Not sure how to progress

AdamI

Active Member
So, it looks like I've hit another brick wall with my playing. I've been practicing 2-4 hours a day and have about 10 things I'm constantly working on. Three or four grooves, half a dozen fills and three songs.

I have fleeting moments where the practice is paying off but then I go on these extended downhill slides where I can no longer play the stuff that I could play a week ago.

For example I reached two goals about month ago (one was Immigrant Song and the other was the two main grooves of a song called In The Meantime by Helmet) I was playing them every day for about a week focusing on getting them as clean as possible and then that was it, one day I sat down and could now no longer play them in time or at tempo. It's been three weeks now of sitting down and not being able to play them.

I don't know what I'm doing wrong. I don't know if it's a mental block, I don't know if I'm bored with playing the same things over and over again and I need to move on to some new stuff even though a lot of what I'm working on isn't as squared away as I'd like it to be.... I don't know if I just burned my right foot out working on two fairly bass drum heavy songs so much.

I've tried to slow things back down and just play along to the metronome at a slower tempo but even that is sloppy and out of time.

Has anyone else had this issue before and if so what did you do to overcome it?
 

Tiges

Well-known Member
So, it looks like I've hit another brick wall with my playing. I've been practicing 2-4 hours a day and have about 10 things I'm constantly working on. Three or four grooves, half a dozen fills and three songs.

I have fleeting moments where the practice is paying off but then I go on these extended downhill slides where I can no longer play the stuff that I could play a week ago.

For example I reached two goals about month ago (one was Immigrant Song and the other was the two main grooves of a song called In The Meantime by Helmet) I was playing them every day for about a week focusing on getting them as clean as possible and then that was it, one day I sat down and could now no longer play them in time or at tempo. It's been three weeks now of sitting down and not being able to play them.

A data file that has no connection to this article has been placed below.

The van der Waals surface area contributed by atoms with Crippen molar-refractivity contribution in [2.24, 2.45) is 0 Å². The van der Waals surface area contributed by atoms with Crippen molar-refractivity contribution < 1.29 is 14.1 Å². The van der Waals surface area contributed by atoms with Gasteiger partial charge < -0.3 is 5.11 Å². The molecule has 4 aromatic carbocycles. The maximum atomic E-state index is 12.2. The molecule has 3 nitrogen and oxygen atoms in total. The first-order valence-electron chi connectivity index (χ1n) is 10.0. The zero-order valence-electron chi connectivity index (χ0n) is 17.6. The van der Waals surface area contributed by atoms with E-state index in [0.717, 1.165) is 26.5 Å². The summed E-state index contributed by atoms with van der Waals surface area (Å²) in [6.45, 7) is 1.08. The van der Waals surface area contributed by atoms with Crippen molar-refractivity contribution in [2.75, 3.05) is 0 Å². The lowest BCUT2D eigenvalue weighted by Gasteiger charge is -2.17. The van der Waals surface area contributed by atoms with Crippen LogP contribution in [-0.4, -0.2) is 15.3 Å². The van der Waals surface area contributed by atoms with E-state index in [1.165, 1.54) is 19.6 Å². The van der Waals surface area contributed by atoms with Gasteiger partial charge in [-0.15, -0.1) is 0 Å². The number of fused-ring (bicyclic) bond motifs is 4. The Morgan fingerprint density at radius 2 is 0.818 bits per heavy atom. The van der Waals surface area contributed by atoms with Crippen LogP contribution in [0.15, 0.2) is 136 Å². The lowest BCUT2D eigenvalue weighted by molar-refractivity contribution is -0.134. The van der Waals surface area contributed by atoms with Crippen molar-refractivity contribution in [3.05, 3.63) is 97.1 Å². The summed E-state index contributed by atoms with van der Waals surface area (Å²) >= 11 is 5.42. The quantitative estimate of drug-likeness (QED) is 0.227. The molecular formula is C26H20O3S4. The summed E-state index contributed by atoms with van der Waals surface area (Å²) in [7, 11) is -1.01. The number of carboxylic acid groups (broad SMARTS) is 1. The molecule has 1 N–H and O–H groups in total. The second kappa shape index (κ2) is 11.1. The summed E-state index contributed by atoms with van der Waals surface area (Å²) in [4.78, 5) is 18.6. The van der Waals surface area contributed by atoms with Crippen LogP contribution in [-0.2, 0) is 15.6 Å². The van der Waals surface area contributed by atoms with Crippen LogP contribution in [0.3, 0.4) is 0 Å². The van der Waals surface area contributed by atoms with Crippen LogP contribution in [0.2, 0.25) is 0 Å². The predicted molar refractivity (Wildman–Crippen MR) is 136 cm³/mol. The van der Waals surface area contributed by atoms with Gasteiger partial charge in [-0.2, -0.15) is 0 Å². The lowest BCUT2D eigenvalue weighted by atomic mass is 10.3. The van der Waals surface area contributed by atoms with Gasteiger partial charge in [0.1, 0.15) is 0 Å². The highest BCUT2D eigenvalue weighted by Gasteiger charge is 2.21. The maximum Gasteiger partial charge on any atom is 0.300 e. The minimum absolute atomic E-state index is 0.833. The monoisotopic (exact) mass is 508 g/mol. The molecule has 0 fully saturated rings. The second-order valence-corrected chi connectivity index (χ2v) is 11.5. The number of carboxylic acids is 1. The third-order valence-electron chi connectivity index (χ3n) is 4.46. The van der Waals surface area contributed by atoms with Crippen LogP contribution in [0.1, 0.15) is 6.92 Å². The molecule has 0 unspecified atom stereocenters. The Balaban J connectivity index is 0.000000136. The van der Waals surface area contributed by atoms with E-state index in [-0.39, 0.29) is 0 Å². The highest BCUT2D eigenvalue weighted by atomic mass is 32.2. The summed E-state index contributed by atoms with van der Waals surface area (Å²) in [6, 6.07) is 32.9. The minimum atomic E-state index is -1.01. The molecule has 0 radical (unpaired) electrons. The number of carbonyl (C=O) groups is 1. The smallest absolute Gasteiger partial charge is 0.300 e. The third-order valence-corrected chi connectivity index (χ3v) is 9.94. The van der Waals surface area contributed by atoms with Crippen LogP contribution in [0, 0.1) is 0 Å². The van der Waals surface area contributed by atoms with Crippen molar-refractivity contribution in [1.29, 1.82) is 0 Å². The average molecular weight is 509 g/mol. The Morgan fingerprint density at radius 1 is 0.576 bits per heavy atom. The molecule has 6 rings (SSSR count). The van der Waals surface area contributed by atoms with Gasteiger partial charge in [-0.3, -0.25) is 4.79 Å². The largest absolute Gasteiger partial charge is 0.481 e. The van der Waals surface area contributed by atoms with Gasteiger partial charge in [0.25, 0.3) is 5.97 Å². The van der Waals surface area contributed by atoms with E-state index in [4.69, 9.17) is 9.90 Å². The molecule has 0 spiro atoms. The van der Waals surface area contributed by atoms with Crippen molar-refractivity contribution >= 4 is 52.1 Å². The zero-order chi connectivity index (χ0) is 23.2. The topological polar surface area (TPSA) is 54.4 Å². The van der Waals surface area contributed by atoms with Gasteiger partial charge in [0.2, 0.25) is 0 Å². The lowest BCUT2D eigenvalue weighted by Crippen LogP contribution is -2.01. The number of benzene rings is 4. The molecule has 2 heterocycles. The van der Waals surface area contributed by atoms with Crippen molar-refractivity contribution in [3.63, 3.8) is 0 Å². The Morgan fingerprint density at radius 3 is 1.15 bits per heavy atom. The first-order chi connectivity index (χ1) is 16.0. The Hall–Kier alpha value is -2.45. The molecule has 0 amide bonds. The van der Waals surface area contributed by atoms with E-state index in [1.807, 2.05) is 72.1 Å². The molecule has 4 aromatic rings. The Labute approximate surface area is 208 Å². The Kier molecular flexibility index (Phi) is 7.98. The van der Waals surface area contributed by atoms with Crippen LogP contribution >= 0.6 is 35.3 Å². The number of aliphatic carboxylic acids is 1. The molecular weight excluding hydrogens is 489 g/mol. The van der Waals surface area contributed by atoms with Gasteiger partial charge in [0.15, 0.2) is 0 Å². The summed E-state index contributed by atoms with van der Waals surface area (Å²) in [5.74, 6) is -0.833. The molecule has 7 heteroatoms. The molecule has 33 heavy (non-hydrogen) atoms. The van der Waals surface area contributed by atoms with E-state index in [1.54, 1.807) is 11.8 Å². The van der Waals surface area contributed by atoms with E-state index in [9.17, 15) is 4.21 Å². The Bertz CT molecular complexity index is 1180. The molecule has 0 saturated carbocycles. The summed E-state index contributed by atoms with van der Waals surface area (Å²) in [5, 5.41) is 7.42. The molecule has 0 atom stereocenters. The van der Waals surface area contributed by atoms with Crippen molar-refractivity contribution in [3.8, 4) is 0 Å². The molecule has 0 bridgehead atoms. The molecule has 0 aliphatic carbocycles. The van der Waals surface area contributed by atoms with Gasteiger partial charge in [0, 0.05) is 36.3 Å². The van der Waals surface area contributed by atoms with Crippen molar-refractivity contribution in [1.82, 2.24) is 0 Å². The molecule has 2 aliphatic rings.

I don't know what I'm doing wrong. I don't know if it's a mental block, I don't know if I'm bored with playing the same things over and over again and I need to move on to some new stuff even though a lot of what I'm working on isn't as squared away as I'd like it to be.... I don't know if I just burned my right foot out working on two fairly bass drum heavy songs so much.

I've tried to slow things back down and just play along to the metronome at a slower tempo but even that is sloppy and out of time.

Has anyone else had this issue before and if so what did you do to overcome it?
I hear ya i have the same prob i will master exercises then if I do the next day I have a mental block it annoys the hell out of me so I do what Tosheus posted I take a few days of or do something different like only rudiments I find that really helped my mental block problem
 

C. Dave Run

Gold Member
This is a head issue. Tell yourself enough that you can't do something and it becomes true. Change your thinking to something else and it will change your outlook on progress as well as whether or not you can still "do" stuff.

It's only a musical instrument. Life or death does not exist here. Having fun should be the main goal, not perfection. Move on to something else and try again in like a month. You will see you didnt forget.